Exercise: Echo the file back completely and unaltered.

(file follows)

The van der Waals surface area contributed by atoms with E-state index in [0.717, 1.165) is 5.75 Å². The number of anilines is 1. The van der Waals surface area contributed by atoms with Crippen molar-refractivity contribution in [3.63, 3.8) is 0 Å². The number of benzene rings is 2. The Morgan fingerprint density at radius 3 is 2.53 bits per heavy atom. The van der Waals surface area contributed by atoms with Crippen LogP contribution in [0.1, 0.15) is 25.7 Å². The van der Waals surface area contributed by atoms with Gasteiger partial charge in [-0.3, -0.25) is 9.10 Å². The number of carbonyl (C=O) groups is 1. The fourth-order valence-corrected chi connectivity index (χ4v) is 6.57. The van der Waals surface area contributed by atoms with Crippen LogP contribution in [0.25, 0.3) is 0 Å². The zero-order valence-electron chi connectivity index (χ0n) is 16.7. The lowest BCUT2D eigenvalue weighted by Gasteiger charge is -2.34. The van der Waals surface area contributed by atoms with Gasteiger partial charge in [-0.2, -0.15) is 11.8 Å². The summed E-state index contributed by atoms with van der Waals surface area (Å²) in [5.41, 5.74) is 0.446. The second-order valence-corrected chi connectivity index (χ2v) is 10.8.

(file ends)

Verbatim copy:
The van der Waals surface area contributed by atoms with E-state index in [0.717, 1.165) is 5.75 Å². The number of anilines is 1. The van der Waals surface area contributed by atoms with Crippen molar-refractivity contribution in [3.63, 3.8) is 0 Å². The number of benzene rings is 2. The Morgan fingerprint density at radius 3 is 2.53 bits per heavy atom. The van der Waals surface area contributed by atoms with Crippen LogP contribution in [0.1, 0.15) is 25.7 Å². The van der Waals surface area contributed by atoms with Gasteiger partial charge in [-0.3, -0.25) is 9.10 Å². The number of carbonyl (C=O) groups is 1. The fourth-order valence-corrected chi connectivity index (χ4v) is 6.57. The van der Waals surface area contributed by atoms with Crippen LogP contribution in [0.25, 0.3) is 0 Å². The zero-order valence-electron chi connectivity index (χ0n) is 16.7. The lowest BCUT2D eigenvalue weighted by Gasteiger charge is -2.34. The van der Waals surface area contributed by atoms with Gasteiger partial charge in [-0.2, -0.15) is 11.8 Å². The summed E-state index contributed by atoms with van der Waals surface area (Å²) in [5.41, 5.74) is 0.446. The second-order valence-corrected chi connectivity index (χ2v) is 10.8.